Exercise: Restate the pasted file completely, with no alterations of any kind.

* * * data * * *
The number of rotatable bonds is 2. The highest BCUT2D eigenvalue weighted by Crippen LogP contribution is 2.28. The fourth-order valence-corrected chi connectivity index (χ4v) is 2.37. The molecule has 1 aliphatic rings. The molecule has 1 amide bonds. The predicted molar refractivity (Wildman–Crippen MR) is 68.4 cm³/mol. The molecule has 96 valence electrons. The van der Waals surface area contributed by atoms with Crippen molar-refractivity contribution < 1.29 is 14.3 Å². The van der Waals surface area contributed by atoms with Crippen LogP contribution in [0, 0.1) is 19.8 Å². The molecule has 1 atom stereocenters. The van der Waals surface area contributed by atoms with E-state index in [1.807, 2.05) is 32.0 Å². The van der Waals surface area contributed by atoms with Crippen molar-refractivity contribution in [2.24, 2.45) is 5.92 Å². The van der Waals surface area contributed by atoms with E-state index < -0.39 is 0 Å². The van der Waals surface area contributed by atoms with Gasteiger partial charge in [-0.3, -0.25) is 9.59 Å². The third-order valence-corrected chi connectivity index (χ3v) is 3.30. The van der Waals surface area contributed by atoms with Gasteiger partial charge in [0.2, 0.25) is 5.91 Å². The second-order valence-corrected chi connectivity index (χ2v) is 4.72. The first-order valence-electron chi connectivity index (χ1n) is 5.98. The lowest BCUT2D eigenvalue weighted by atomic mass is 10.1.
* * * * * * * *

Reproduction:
The number of rotatable bonds is 2. The highest BCUT2D eigenvalue weighted by Crippen LogP contribution is 2.28. The fourth-order valence-corrected chi connectivity index (χ4v) is 2.37. The molecule has 1 aliphatic rings. The molecule has 1 amide bonds. The predicted molar refractivity (Wildman–Crippen MR) is 68.4 cm³/mol. The molecule has 96 valence electrons. The van der Waals surface area contributed by atoms with Crippen molar-refractivity contribution < 1.29 is 14.3 Å². The van der Waals surface area contributed by atoms with Crippen LogP contribution in [0, 0.1) is 19.8 Å². The molecule has 1 atom stereocenters. The van der Waals surface area contributed by atoms with E-state index in [1.807, 2.05) is 32.0 Å². The van der Waals surface area contributed by atoms with Crippen molar-refractivity contribution in [2.24, 2.45) is 5.92 Å². The van der Waals surface area contributed by atoms with E-state index < -0.39 is 0 Å². The van der Waals surface area contributed by atoms with Gasteiger partial charge in [-0.3, -0.25) is 9.59 Å². The third-order valence-corrected chi connectivity index (χ3v) is 3.30. The van der Waals surface area contributed by atoms with Gasteiger partial charge in [0.2, 0.25) is 5.91 Å². The second-order valence-corrected chi connectivity index (χ2v) is 4.72. The first-order valence-electron chi connectivity index (χ1n) is 5.98. The lowest BCUT2D eigenvalue weighted by atomic mass is 10.1.